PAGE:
Sunday, January 4, 2004

Tax repeal brings reality check


Ohio lawmakers will face a needed reality check on state taxes and spending this year, thanks to a petition drive led by Secretary of State Ken Blackwell.

Last month, Blackwell's Citizens for Tax Repeal group filed petitions with more than 140,000 signatures - far more than the 96,870 required for an "initiated statute" under Ohio law - to repeal the "temporary" one-cent sales tax hike the General Assembly enacted last year to help patch a multibillion-dollar deficit.

The petitions will force state legislators to consider rolling back the tax hike. If they do not, Blackwell will gather a new round of signatures to put the issue on the November ballot, where voters likely would favor repeal. Officially, that would terminate the penny increase six months early - it's now scheduled to end June 30, 2005 - but with some lawmakers already talking about extending the "temporary" increase, it could have a longer-term impact.

It would force the General Assembly to make hard choices on spending, instead of taking the easy way out with a "quick fix" tax hike. Blackwell says spending could be trimmed without drastic cuts in services.

More important, it should compel lawmakers to address the fundamental questions of how the state's tax system is structured and how state government operates. If they had adopted the core of Gov. Bob Taft's tax modernization proposal early last year, many of these questions would have been resolved. Taft's plan, modeled on what several other states have done, would change a range of taxes - personal income, business, sales and more - to better reflect the realities of the 21st century service economy. Ideally, it would remove unwarranted exemptions and loopholes, and make the system fairer and clearer.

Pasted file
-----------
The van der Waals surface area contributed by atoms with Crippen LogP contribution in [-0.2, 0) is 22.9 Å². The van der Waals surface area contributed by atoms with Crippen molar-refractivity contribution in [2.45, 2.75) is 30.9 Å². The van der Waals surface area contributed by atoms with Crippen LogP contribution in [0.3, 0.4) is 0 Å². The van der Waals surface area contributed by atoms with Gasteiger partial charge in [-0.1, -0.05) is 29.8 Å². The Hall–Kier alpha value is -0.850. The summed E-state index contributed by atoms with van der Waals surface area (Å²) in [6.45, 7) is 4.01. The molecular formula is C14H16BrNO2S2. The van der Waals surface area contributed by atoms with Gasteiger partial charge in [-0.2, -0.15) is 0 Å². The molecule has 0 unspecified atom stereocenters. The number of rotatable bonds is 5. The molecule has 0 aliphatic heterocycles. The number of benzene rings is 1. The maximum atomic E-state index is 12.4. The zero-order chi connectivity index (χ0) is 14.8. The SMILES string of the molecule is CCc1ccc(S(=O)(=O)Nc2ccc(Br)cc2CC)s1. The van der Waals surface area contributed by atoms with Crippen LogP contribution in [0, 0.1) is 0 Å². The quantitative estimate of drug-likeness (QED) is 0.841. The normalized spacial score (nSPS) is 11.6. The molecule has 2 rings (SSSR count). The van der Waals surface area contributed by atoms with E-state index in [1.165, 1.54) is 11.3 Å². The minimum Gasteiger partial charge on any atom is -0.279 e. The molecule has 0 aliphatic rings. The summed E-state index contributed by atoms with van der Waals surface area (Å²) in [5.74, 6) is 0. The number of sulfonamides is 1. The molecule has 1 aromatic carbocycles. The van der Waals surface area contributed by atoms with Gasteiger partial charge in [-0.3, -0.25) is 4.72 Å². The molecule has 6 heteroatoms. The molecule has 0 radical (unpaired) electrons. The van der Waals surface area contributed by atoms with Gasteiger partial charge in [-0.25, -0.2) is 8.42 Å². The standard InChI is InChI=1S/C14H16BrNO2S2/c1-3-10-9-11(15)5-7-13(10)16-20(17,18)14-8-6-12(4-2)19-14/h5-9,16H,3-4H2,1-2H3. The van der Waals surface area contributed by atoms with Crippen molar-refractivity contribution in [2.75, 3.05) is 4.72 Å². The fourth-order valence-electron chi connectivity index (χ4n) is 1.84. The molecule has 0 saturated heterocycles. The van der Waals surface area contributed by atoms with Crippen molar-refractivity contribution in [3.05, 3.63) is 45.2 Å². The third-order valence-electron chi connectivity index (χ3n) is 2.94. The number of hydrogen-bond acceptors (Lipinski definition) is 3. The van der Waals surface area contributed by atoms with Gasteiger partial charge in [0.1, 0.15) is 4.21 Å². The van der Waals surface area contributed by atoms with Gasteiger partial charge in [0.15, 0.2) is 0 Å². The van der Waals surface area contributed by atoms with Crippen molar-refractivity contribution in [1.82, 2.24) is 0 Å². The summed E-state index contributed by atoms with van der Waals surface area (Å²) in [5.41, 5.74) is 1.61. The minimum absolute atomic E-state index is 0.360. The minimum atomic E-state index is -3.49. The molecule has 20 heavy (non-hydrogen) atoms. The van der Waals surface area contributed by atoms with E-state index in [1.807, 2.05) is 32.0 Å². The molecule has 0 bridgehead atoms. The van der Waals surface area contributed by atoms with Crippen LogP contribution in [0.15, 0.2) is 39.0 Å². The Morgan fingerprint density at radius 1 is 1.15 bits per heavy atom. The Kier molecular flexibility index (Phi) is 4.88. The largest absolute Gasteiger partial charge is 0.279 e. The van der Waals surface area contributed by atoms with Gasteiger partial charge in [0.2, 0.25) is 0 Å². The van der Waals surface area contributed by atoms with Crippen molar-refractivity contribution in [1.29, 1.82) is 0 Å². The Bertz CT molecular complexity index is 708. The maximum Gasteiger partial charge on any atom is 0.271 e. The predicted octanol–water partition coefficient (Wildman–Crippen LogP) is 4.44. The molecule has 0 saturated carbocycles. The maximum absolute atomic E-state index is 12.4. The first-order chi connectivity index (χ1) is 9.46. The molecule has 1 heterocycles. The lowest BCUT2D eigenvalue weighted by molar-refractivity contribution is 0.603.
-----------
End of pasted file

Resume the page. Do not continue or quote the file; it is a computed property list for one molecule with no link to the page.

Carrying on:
As House Speaker Larry Householder, R-Glenford, told the Enquirer, "We have to get our tax code right. It has to be overhauled." He's right. They'd better get it done this year.

But Householder's dismissive comment about the voter petition drive - "This is just a bunch of people who don't know the state's budgeting process" - rings hollow. Ohio lawmakers, the supposed "experts," haven't demonstrated a great grasp of the state budgeting process themselves in recent years. During the past decade, state spending increased 70 percent - more than any other state. Last summer, the Legislature passed a budget that increased spending by 11 percent, even though everybody knew the state faces further deficits in the billions in coming years.

It'll take a big wake-up call to force Ohio lawmakers to change their way of doing business. Blackwell's repeal effort could provide that call.

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